Rock polish is the media used in your tumbler to grind down the rough edges and eventually polish the surface of stones. Sometimes it refers to just the final polish but can also be more broadly used to include both finishing polish and the coarser grits used earlier in the process. Let’s go over all the types of grinding and rock polish so you will understand the entire rock polishing process.
4 Step Tumbling Process
Commonly, a 4-step process is used to polish rocks. The first 3 steps start with a coarse, silicon carbide grit and move on to progressively finer grits of silicon carbide with a final polishing step 4 using a polishing compound like aluminum oxide.
Why use Silicon Carbide
Silicon carbide is a very hard compound with a hardness of 9 on the Mohs hardness scale. This is generally harder than the rocks being tumbled which means the grit won’t wear down.
Although the first 3 stages all use silicon carbide, the particle size varies. The earlier stages utilize a larger grit size (coarser) for more abrasion while the latter stages use a small grit size (finer) to begin to polish instead of abrading.
Step 1 Coarse Grit Stage
Step 1 is used to round all the rough edges of your stone mix. Our first stage grit is 60/90, meaning the grit particle size is a mix of anything from 60-90 grit size. The smaller the number on the grit scale denotes a larger size particle. Since the first step is coarse removal of material, any particle around this size should work. Some people prefer a specific size but 60/90 is accepted as a good first step grit size to use. This stage will produce the most sediment with the largest amount of rock ground away with the coarser grit.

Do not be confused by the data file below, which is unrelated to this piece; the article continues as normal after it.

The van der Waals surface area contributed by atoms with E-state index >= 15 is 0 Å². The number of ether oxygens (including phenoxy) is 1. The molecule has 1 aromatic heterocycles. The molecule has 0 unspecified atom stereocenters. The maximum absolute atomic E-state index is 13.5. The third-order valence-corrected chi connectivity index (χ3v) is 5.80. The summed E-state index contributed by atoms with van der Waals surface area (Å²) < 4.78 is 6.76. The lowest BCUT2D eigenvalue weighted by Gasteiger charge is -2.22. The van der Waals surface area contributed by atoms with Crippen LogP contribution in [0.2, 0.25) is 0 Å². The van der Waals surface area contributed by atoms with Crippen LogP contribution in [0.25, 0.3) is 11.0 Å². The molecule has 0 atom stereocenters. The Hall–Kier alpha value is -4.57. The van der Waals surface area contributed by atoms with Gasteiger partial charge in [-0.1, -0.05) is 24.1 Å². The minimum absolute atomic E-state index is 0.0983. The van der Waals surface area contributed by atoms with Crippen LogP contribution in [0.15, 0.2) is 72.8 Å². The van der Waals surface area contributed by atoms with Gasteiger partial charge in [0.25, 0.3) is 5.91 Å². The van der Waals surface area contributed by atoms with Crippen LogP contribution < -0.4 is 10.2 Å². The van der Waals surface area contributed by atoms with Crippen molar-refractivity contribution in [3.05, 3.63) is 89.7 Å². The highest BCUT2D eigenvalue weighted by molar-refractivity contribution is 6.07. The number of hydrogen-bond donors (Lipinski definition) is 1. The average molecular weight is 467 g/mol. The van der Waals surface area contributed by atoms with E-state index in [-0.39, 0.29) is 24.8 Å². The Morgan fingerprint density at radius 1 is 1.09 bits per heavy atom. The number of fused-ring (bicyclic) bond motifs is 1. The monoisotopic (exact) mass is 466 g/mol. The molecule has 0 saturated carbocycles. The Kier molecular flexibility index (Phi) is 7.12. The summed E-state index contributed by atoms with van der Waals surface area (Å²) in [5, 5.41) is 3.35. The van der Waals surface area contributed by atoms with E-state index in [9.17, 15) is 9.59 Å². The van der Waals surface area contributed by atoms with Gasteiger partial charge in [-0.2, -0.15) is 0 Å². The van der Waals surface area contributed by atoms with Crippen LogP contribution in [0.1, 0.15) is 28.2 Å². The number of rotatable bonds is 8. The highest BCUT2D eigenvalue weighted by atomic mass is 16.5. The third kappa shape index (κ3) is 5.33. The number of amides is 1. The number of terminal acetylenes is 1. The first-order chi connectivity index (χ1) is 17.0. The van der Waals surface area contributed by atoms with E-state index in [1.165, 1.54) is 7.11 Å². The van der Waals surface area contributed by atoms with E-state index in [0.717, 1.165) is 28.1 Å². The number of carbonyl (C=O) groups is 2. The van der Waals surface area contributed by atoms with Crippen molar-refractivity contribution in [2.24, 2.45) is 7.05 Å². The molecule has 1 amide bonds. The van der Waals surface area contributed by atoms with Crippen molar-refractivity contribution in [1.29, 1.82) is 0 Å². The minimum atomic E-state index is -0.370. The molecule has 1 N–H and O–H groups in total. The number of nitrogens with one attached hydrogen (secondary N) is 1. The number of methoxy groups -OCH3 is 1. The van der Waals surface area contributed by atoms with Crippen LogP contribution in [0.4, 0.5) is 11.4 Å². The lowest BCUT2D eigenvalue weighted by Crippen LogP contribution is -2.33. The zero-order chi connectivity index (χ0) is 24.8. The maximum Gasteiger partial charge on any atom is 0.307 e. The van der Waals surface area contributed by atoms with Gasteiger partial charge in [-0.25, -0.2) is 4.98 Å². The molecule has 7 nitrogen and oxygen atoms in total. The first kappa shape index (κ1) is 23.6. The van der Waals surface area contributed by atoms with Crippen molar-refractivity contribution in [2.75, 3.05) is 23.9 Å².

Step 2 Medium Grit Stage
Step 2 does further shaping and begins smoothing the faces of the stone. Our silicon carbide for this step is 180/220 grit. As with 60/90, 180/220 can contain a mixture of sizes anywhere from 180-220 grit size. Also mentioned before, these numbers are larger than 60/90 grit so 180/220 grit has smaller particle sizes, meaning finer particles.
Step 3 Fine Grit Stage
Step 3 uses 500 grit silicon carbide to smooth the faces. Your rocks should be very smooth after this stage, but they may lack polish and shine.
Types of Polishing Compounds
Step 4 and latter polishing stages (if desired) will use polishing compounds. Some types include:
- Aluminum oxide
- Tin oxide
- Chrome oxide
- Cerium oxide
Aluminum oxide is the most common rock polish used and the one we sell for our Stage 4 polish. There are different types of aluminum oxide so it is important to choose a premium brand. We use a proprietary aluminum oxide, proper micron size and with enough surface area to do a good job of polishing. Aluminum oxide is a cost-effective way to get great results.